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picric acid(pĭk`rĭk) or
2,4,6-trinitrophenol(trī'nī'trōfē`nōl), C6H2(NO2)3OH, a toxic yellow crystalline solid that melts at 122°C; and is soluble in most organic solvents. Picric acid is a derivative of phenolphenol
, C6H5OH, a colorless, crystalline solid that melts at about 41°C;, boils at 182°C;, and is soluble in ethanol and ether and somewhat soluble in water. An aromatic alcohol, it exhibits weak acidic properties and is corrosive and poisonous.
..... Click the link for more information. . It reacts with metals to form metal picrates, which like picric acid itself are highly sensitive explosivesexplosive,
substance that undergoes decomposition or combustion with great rapidity, evolving much heat and producing a large volume of gas. The reaction products fill a much greater volume than that occupied by the original material and exert an enormous pressure, which can be
..... Click the link for more information. that can be detonated by heat, flame, shock, or friction. The high explosives lyddite and melinite are composed mostly of compressed or fused picric acid. Picric acid is often used as a booster to detonate another, less sensitive explosive, such as TNT (trinitrotoluenetrinitrotoluene
, CH3C6H2(NO2)3, crystalline, aromatic compound that melts at 81°C;. It is prepared by the nitration of toluene.
..... Click the link for more information. ). Although picric acid can be synthesized by nitration of phenol, higher yields are obtained if chlorobenzene is used as a starting material; the latter method involves several steps and the formation of several intermediate products. In addition to its use in explosives, picric acid has been used as a yellow dye, as an antiseptic, and in the synthesis of chloropicrin, or nitrotrichloromethane, CCl3NO2, a powerful insecticide.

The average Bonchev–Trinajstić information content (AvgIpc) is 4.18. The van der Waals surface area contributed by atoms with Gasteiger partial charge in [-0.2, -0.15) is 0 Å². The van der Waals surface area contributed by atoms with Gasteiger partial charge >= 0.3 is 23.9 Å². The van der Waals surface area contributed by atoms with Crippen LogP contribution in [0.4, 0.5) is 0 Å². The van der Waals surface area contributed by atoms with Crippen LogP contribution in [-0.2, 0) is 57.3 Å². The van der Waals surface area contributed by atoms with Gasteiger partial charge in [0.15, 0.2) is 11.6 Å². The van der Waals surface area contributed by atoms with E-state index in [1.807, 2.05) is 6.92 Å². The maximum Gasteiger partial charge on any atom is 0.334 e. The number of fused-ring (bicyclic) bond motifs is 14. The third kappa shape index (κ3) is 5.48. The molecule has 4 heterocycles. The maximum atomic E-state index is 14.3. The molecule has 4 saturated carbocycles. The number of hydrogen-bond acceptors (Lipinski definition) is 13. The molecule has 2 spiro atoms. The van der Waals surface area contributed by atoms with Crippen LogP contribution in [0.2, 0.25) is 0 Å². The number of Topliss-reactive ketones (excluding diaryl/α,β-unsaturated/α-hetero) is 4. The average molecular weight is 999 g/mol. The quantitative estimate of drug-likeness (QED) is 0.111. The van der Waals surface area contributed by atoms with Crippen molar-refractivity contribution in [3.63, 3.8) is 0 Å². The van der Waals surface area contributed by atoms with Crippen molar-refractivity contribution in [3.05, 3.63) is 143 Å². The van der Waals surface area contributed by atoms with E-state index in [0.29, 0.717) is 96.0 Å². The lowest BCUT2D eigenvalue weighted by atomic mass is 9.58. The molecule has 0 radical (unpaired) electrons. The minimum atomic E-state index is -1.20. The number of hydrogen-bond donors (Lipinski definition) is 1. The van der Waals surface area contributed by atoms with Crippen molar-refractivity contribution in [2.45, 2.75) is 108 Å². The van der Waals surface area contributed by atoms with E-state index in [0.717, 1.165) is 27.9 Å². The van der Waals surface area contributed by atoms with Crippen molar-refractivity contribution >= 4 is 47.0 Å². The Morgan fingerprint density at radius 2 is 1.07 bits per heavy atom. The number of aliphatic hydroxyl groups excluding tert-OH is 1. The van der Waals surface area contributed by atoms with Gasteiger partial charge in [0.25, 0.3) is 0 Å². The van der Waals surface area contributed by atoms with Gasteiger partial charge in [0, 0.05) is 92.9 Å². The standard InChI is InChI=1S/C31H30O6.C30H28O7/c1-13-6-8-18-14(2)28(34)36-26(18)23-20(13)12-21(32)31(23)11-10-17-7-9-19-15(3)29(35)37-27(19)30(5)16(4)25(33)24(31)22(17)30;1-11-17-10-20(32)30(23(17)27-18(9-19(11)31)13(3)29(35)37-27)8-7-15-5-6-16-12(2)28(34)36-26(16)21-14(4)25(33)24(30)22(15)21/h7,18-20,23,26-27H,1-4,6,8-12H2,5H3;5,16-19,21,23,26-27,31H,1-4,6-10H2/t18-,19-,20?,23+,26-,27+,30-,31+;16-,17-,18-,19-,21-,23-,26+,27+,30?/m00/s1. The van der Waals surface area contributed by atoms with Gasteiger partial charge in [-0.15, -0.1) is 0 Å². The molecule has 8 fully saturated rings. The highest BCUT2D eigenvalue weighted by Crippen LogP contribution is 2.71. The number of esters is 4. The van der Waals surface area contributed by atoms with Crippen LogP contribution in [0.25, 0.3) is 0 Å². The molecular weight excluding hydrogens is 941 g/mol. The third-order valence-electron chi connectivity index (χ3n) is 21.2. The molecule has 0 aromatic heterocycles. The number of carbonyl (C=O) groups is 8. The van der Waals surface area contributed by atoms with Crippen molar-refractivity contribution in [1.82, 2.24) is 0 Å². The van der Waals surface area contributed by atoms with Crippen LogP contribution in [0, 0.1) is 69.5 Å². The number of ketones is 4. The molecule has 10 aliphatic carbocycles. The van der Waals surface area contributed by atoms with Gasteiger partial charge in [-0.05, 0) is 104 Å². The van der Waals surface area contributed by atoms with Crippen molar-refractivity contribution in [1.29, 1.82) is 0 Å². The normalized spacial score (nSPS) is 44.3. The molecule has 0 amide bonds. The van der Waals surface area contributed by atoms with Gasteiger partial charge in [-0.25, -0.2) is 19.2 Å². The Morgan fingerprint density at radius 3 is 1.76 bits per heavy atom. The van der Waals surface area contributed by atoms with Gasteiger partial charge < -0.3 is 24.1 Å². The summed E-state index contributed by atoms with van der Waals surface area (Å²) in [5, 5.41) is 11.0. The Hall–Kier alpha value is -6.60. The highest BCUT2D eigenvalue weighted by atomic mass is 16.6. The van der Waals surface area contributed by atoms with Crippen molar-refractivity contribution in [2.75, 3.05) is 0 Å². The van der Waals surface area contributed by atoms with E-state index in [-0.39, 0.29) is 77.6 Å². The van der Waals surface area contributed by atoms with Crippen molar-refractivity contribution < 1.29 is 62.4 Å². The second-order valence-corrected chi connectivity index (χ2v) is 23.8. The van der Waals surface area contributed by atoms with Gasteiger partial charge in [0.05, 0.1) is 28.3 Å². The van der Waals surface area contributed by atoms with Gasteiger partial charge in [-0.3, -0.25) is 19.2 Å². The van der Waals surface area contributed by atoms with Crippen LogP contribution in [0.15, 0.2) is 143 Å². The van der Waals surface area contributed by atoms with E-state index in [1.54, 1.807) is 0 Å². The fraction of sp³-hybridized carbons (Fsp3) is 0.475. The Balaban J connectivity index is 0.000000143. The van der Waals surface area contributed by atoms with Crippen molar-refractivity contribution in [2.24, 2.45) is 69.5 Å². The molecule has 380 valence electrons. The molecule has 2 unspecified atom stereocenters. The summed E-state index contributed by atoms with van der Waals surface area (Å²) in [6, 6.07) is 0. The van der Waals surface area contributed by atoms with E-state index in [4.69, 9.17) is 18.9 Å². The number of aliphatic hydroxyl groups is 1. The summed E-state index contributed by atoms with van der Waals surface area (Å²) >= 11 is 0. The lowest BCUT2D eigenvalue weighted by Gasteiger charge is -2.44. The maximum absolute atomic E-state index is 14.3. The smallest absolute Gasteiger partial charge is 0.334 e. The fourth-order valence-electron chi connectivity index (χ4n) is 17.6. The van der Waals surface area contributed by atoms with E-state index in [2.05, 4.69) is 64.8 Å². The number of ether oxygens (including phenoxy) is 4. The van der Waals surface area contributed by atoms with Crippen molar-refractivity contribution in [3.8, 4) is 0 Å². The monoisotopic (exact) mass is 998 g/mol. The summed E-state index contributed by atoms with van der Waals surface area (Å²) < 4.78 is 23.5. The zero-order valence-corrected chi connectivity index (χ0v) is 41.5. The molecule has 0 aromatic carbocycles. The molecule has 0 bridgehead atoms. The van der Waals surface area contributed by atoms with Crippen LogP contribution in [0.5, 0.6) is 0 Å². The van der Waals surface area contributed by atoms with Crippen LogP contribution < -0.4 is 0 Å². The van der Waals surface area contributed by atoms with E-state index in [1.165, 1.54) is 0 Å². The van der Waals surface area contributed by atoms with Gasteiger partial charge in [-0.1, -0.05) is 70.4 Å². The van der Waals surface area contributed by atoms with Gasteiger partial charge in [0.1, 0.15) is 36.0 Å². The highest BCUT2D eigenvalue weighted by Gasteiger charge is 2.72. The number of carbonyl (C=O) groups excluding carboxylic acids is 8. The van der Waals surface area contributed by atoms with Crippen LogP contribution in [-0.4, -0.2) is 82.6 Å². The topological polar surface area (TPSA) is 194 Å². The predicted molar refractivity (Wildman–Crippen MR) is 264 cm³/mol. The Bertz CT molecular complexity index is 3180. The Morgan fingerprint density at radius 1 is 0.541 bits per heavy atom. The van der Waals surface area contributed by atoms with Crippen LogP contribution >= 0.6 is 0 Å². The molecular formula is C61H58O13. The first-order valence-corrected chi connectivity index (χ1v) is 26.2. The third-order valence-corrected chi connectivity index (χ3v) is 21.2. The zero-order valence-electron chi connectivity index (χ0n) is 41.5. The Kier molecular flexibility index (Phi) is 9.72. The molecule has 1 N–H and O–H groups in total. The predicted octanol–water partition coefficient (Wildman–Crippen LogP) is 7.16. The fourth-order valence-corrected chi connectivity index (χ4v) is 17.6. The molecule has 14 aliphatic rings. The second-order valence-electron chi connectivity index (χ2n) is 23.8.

(or trinitrophenol), an aromatic nitro compound; it is a high explosive whose properties are similar to those of trinitrotoluene. Pour point, 129°C.
In the first quarter of the 20th century, picric acid was used in ammunition. However, its use has been limited because of the high mechanical sensitivity of its metal salts, which form readily (seePICRATES). Trinitrophenol is obtained by the nitration of phe-noldisulfonic acid using a mixture of nitric and sulfuric acids. It is also obtained from dinitrochlorobenzene, with dinitrophenol as an intermediate, and from benzene under the action of nitric acid and Hg(NO3)2.